an elongated bone pin having a threaded portion adapted for engaging bone, the bone pin being slidably positioned within the first placement channel so that an elongated axis of the bone pin is disposed at an oblique angle to the axis of the fixing block.
17. The system as recited in
18. The system as recited in
a mounting channel extending from the second end face of the fixing block to the fist placement channel, at least a portion of the mounting channel being threaded;
a fastener comprises a bolt having an enlarged polygonal head, a threaded shaft projecting from the head, a slot longitudinally recessed along at least a portion of the threaded shaft, and a polymeric material disposed within the slot, the fastener being threaded into the mounting channel so that the fastener biases against the bone pin, thereby securing the bone pin in place.
19. The system as recited in
20. The system as recited in
21. The system as recited in
22. The system as recited in
23. A method of stabilizing bone, the method comprising the steps of:
(a) inserting one end of a first bone pin into a bone so that the bone pin intersects with a surface of the bone at an oblique angle;
(b) inserting an opposite end of the first bone pin into a first fixing block so that the first bone pin intersects with a surface of the first fixing block at an oblique angle; and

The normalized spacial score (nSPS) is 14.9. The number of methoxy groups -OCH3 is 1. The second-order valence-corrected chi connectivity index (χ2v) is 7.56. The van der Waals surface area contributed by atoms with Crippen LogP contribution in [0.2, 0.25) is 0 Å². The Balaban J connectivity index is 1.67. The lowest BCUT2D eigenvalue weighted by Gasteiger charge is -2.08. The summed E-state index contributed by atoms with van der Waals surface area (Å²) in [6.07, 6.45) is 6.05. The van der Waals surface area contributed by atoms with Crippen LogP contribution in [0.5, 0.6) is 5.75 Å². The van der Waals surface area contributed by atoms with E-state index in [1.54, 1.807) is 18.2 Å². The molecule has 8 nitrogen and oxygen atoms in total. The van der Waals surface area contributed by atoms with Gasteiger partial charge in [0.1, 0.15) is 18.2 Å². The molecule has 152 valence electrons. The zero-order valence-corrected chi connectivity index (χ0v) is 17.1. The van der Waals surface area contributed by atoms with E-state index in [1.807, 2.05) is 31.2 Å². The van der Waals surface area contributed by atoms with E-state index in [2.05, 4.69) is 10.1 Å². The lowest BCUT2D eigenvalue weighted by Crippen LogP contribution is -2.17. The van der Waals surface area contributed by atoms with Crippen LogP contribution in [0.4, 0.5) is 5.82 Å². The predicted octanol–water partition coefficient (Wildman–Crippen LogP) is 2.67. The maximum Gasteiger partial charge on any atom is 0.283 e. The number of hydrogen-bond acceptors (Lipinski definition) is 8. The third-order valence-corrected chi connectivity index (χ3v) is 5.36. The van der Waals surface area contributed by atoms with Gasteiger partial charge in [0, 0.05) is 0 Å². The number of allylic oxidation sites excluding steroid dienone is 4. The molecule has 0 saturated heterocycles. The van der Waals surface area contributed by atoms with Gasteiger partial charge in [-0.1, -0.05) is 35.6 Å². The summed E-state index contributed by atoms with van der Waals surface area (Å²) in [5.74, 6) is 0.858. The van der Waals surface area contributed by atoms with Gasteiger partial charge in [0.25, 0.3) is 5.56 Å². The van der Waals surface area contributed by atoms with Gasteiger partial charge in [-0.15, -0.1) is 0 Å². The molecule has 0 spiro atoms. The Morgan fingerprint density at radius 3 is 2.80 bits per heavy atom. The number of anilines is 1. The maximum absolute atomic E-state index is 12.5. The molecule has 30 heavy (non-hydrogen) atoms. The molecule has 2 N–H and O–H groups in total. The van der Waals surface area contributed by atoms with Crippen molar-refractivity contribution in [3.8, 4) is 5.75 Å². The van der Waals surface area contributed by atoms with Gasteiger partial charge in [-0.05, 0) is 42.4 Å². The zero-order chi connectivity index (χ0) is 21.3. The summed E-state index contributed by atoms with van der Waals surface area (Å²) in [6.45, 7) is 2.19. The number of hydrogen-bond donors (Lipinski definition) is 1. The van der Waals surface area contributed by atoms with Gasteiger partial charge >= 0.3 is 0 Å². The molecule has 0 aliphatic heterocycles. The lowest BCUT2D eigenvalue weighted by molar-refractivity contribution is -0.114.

(c) securing the first fixing block to a frame to which further fixing blocks may be fastened in order to stabilize the bone.
24. The method of
25. The method of
inserting an opposite end of the second bone pin into a second fixing block so that the second bone pin intersects with a surface of the second fixing block at an substantially orthogonal angle; and
securing the second fixing block to the frame.
This application claims the benefit of U.S. Provisional Application Ser. No. 60/653,222, filed on Feb. 15, 2005, entitled SYSTEM AND METHOD FOR STABILIZING BONE, which is incorporated herein in its entirety by reference.
1. The Field of the Invention
This invention relates to fixators. In particular, this invention relates to external fixators (frames) commonly employed for the orthopedic stabilization of long bones during fracture management or deformity correction.
2. The Relevant Technology
Bone fixators have existed for many years. In a simple embodiment, fixators are plates which span a fissure, fracture or surgically divided bone in order to hold each bone portion is a proper relative position for healing.